Tuesday, May 11, 2010

Launch of The Song the Oriole Sang by Philip McDonagh

A LARGE AND ENTHUSIASTIC CROWD attended the launch this evening of Philip McDonagh's second collection of poetry, The Song the Oriole Sang, in No. 5 Leinster Street, Dublin 2, the beautifully refurbished Georgian building (with perhaps a record 4 bay windows), which houses the Friends of the National Gallery of Ireland, as well as offices of the Gallery per se, and the lovingly restored trio of rooms in which the event took place.

 L to R: Philip McDonagh with Minister Micheál Martin, TD

INTRODUCING THE POET, Minister for Foreign Affairs Micheál Martin, T.D., spoke of his pleasure at being asked to launch the book.

"I always consider it a great gift to be able to write poetry in any form," he said, "and to write poetry of this quality in particular. Poetry can bring tranquility, peace, reflection; it can be a little oasis. And you'll be glad to know," he went on with a smile, "as I said to Philip on the way in, that I was reading his poetry during the Fianna Fáil Parliamentry Party forty minutes ago, and it was a wonderful contrast actually..." At which point the room exploded in laughter.

The Minister also spoke of the fact that much of McDonagh's new collection is inspired by his previous diplomatic postings, in India, in Rome in the Holy See and in Finland, and noted that the double role of poet/diplomat is one that is well understood in the Department of Foreign Affairs.

"You may also read into that that the Secretary General and myself, when we're considering postings ... take particular care to make sure that locations can become the inspiration point of great poetry. I take it that Colm McCarthy of An Bord Snip is not in the audience..." More laughter.

Recalling poet/diplomats such as Valentine Iremonger, he noting that the current Irish Ambassador in Prague, Richard Ryan, is also a poet. He also reminded his audience that the current President of the European Council, Herman Van Rompuy, is a poet. "He specialises in haikus, a Japanese form of 3 lines and only 17 syllables... My life would be much neater if all ambassadors confined their reports to just 17 syllables," he quipped.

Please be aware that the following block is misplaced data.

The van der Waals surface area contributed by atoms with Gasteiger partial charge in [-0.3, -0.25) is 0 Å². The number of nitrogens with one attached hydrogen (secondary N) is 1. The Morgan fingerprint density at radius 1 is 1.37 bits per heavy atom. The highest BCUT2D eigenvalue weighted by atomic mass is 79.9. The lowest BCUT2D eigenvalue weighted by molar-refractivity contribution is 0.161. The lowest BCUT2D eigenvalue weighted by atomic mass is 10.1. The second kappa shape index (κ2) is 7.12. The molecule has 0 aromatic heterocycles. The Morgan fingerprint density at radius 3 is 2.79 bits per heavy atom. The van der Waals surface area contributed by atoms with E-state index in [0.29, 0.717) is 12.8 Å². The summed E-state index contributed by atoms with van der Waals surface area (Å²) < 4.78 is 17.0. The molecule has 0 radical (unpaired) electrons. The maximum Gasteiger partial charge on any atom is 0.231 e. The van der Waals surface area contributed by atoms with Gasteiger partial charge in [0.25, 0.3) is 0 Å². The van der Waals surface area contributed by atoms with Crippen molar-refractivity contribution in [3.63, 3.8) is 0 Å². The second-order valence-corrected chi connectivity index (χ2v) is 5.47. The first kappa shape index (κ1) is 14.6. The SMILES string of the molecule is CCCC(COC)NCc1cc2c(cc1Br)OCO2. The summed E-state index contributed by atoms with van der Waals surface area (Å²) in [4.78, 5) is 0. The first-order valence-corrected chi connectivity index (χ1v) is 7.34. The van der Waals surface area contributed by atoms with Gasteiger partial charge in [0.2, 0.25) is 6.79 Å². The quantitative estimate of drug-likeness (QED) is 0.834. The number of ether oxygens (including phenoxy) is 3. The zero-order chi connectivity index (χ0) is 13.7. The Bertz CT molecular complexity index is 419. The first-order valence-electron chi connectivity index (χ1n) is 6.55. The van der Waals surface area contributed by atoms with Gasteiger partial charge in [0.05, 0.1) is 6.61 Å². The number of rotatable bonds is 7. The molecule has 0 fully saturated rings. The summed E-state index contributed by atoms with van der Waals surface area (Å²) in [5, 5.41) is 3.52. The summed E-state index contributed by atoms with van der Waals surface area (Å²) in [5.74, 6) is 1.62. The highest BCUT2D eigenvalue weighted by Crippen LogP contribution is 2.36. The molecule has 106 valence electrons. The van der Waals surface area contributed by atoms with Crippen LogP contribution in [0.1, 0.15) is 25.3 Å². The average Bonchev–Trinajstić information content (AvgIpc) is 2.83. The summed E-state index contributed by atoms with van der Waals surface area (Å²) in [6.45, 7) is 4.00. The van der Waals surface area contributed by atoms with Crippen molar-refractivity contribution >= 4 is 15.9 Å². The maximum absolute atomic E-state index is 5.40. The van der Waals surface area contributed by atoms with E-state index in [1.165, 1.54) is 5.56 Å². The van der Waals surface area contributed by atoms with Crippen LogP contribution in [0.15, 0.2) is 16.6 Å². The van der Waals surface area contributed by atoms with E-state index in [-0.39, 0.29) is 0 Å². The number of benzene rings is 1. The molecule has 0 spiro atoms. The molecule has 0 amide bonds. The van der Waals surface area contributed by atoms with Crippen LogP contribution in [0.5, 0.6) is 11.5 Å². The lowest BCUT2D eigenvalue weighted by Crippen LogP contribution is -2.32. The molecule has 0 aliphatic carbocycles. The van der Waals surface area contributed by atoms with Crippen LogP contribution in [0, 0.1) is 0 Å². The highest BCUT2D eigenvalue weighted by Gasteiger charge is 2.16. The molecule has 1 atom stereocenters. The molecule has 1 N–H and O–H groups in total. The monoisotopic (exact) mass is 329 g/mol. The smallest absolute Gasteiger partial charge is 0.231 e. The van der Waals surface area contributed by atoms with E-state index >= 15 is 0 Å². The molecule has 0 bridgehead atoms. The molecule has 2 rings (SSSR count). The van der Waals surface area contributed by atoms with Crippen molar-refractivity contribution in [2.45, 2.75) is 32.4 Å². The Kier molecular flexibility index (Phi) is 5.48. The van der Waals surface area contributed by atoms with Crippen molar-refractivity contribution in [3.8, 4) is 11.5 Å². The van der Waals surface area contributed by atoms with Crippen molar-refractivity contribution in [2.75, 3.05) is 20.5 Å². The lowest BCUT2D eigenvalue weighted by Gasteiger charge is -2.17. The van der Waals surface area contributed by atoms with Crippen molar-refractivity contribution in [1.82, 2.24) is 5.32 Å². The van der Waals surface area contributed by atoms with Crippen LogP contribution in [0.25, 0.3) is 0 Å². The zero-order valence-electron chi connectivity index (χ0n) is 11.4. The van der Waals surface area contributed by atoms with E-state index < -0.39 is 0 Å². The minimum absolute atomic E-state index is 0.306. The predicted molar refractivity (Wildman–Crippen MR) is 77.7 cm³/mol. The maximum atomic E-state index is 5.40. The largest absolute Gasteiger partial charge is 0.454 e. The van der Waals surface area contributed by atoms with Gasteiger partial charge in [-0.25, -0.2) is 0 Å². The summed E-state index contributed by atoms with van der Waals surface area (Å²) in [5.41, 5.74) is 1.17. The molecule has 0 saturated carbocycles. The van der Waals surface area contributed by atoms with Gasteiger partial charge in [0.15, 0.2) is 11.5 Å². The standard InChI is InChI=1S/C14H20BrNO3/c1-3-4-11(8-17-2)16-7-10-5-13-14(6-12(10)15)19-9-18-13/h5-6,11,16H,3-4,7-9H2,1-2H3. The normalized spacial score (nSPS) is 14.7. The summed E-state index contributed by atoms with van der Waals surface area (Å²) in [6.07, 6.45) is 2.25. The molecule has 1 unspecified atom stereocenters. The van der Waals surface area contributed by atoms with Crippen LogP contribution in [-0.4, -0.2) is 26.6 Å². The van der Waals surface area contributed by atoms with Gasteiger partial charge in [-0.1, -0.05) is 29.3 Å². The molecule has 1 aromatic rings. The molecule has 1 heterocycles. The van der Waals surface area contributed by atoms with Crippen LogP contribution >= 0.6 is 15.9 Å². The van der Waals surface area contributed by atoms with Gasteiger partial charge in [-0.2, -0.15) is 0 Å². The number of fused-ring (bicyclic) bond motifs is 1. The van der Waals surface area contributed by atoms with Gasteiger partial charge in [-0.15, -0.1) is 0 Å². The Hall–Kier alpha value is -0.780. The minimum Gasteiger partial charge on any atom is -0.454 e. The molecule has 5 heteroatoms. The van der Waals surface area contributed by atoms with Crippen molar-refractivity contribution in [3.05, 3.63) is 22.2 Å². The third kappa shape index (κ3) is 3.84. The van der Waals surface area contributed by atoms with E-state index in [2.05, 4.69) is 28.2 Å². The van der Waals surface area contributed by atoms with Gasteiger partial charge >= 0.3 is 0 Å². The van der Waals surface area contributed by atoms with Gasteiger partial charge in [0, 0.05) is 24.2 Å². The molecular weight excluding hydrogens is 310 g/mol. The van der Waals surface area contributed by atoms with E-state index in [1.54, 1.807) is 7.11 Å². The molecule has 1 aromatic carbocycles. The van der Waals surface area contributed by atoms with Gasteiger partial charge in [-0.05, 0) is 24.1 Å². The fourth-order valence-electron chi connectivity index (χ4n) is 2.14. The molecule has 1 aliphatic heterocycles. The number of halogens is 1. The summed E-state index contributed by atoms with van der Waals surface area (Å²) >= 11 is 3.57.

L to R: Dr Marie Bourke, Keeper and Head of Education at NGI, and Joseph Woods of Poetry Ireland

Among those present at the event, at which McDonagh read a number of poems from the book, were His Excellency Mikhail Timoshkin, Ambassador of Russia to Ireland; Minister for Health and Children, Mary Harney and husband Brian Geoghegan; Ms Justice Yvonne Murphy and Mr Justice Adrian Hardiman; Dr. Thomas Kabdebo, translator and former Director of the Library at NUI, Maynooth; Joseph Woods of Poetry Ireland; David Cooney, Secretary General at the Department of Foreign Affairs; Sinéad MacAodha of Ireland Literature Exchange; teacher and poetry-advocate, Niall McMonagle; Panchali Mukherji, Calcutta-born contributor to the recent Dedalus anthology, Landing Places: Immigrant Poets in Ireland; Dedalus poets Gerard Smyth (also of The Irish Times) and Iggy McGovern; Paddy Doherty of the recently established Puffin Ireland imprint; regular Dedalus supporters Danny Rogers, Liam O'Reilly and Dardis Clarke, among others; and a significant number of the poet's family, friends and colleagues.

 L to R: Panchali Mukherji, Danny Rogers, and Raffaela Tranchino (Dedalus Press)

Our thanks to Dr Marie Bourke, Keeper and Head of Education, and all at NGI for their welcome.

L to R: Philip McDonagh signs copies of The Song the Oriole Sang

All photographs © Pat Boran

AudioRoom Podcast No. 1
To listen to Philip McDonagh reading at the launch of The Song the Oriole Sang, follow the link to download or subscribe to the new Dedalus Press AudioRoom podcast here. To subscribe using iTunes, selecte Application/iTunes from the drop-down menu option. Alternatively, visit the iTunes Music Store and search for AudioRoom: New Writing from Ireland or simply for 'Dedalus Press'.

Further information on The Song the Oriole Sang here

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